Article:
van Gogh's letters - unabridged and annotated
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Letter from Vincent van Gogh to Theo van Gogh
Arles, 21 June 1888
Relevant paintings:

"Sower," Vincent van Gogh

"Zouave (Half Length)," Vincent van Gogh

"Seated Zouave," Vincent van Gogh

"Haystacks in Provence," Vincent van Gogh

"Haystacks and farm," Vincent van Gogh

Arles, 21st June 1888

My Dear Theo,

I have just read Geffray's article on Claude Monet. What he says is really very good. I should so like to see that exhibition! The only way I can console myself for not seeing it is to look round and see so many things in nature that I hardly have time to think of anything else, for just now it is harvesttime.

I have had a letter from Bernard, who says that he is feeling very lonesome, but that he is working all the same, and has written a new poem on himself in which he makes fun of himself rather pathetically. And he asks, “What's the use of working?” Only he asks that while he is working; he says that work is no earthly good at all while he is working, which is not at all the same thing as saying it when one is not working: I should very much like to see what he is doing.

I am curious to know what Gauguin will do if Bernard does not go back to him at Pont-Aven; I've given them each other's addresses up to now because they might need each other.

I have had a week's hard, close work among the cornfields in the full sun. The result is some studies of cornfields, landscapes, and - a sketch of a sower.

A ploughed field, a big field with clods of violet earth - climbing toward the horizon, a sower in blue and white. On the horizon a field of short ripe corn.

Over it all a yellow sky with a yellow sun.

You can tell from this simple mentioning of the tones that it's a composition in which colour plays a very important part.

And the sketch, such as it is - a size 25 canvas - torments me, making me wonder if I shouldn't attack it seriously and make a terrible picture of it.

My Lord, how much would I like to do it. But I keep asking myself if I have vigour enough to carry it out.

Such as it is, I am putting the sketch to one side, hardly daring to think about it. I have been longing to do a sower for such a long time, but the things I've wanted for a long time never come off. And so I am almost afraid of it. And yet, after Millet and Lhermitte, what still remains to be done is - a sower, in colour and large size.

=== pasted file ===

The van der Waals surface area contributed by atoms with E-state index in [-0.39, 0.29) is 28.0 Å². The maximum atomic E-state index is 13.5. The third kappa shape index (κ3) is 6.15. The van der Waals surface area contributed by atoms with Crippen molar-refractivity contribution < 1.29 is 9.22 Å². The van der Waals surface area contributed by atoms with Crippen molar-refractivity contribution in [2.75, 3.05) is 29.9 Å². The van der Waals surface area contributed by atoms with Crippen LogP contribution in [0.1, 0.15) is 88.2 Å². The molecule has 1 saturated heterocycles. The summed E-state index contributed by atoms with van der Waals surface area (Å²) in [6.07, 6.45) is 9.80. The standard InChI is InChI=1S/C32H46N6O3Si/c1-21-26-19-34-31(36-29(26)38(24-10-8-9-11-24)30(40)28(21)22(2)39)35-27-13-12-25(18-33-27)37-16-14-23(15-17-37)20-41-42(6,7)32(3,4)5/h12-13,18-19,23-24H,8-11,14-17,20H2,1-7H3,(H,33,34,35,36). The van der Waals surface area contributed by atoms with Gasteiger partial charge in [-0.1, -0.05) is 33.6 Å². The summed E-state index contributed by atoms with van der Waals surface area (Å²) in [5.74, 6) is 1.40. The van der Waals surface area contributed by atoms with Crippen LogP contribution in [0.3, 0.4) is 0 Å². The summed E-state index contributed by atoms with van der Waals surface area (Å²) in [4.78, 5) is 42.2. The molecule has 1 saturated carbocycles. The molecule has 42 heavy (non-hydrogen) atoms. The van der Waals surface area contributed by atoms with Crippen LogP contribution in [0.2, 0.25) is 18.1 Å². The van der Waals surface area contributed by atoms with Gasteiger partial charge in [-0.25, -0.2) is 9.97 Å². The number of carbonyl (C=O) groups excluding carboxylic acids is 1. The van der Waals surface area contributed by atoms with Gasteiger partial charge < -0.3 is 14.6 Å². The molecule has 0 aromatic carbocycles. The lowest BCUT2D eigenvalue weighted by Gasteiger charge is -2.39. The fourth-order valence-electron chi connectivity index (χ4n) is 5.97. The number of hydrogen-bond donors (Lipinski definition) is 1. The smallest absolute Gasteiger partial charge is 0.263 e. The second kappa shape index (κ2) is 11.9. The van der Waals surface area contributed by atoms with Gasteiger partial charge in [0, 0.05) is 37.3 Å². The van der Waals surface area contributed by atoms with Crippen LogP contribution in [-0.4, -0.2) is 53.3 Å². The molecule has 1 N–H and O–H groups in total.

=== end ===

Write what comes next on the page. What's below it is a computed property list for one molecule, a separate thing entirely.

Let's talk of something else - I have a model at last - a Zouave - a boy with a small face, a bull neck, and the eye of a tiger, and I began with one portrait, and began again with another; the half-length I did of him was horribly harsh, in a blue uniform, the blue of enamel saucepans, with braids of a faded reddish-orange, and two yellow stars on his breast, an ordinary blue, and very hard to do. That bronzed, feline head of his with a red cap, I placed it against a green door and the orange bricks of a wall. So it's a savage combination of incongruous tones, not easy to manage. The study I made of it seems to me very harsh, but all the same I'd like always to be working on vulgar, even loud portraits like this. It teaches me something, and above all that is what I want of my work. The second portrait will be full length, sitting against a white wall.

Did you notice in the Dessins Raffaeli, “The Street,” published lately in the Figaro? The main one - you would say it was the Place Clichy with all its bustle - is very much alive. Figaro is said to have published a number with Caran d'Ache's drawings.

Only a third or a half is urgent.

Among the studies of wheat fields there is one of the stacks, of which I sent you the first sketch; it is on a square size 30 canvas.

We have had torrential rain these last two days, which has gone on all day, and will change the appearance of the fields. It came absolutely unexpectedly and suddenly, while everyone was harvesting. They brought in a great part of the wheat just as it was.